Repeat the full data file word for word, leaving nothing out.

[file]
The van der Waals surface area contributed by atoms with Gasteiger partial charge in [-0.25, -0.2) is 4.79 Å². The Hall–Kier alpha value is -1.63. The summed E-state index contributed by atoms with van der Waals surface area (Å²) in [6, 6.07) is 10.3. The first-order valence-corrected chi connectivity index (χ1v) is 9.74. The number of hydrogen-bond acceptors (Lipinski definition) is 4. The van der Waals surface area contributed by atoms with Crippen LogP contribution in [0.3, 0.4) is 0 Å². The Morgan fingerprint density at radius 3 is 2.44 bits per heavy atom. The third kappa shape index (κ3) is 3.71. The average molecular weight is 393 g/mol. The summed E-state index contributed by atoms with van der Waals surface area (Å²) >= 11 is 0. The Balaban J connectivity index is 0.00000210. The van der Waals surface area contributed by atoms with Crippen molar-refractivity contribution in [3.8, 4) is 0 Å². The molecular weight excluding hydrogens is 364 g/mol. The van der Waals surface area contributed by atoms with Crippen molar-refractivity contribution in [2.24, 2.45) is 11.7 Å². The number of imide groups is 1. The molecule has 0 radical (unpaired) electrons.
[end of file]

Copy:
The van der Waals surface area contributed by atoms with Gasteiger partial charge in [-0.25, -0.2) is 4.79 Å². The Hall–Kier alpha value is -1.63. The summed E-state index contributed by atoms with van der Waals surface area (Å²) in [6, 6.07) is 10.3. The first-order valence-corrected chi connectivity index (χ1v) is 9.74. The number of hydrogen-bond acceptors (Lipinski definition) is 4. The van der Waals surface area contributed by atoms with Crippen LogP contribution in [0.3, 0.4) is 0 Å². The Morgan fingerprint density at radius 3 is 2.44 bits per heavy atom. The third kappa shape index (κ3) is 3.71. The average molecular weight is 393 g/mol. The summed E-state index contributed by atoms with van der Waals surface area (Å²) >= 11 is 0. The Balaban J connectivity index is 0.00000210. The van der Waals surface area contributed by atoms with Crippen molar-refractivity contribution in [3.8, 4) is 0 Å². The molecular weight excluding hydrogens is 364 g/mol. The van der Waals surface area contributed by atoms with Crippen molar-refractivity contribution in [2.24, 2.45) is 11.7 Å². The number of imide groups is 1. The molecule has 0 radical (unpaired) electrons.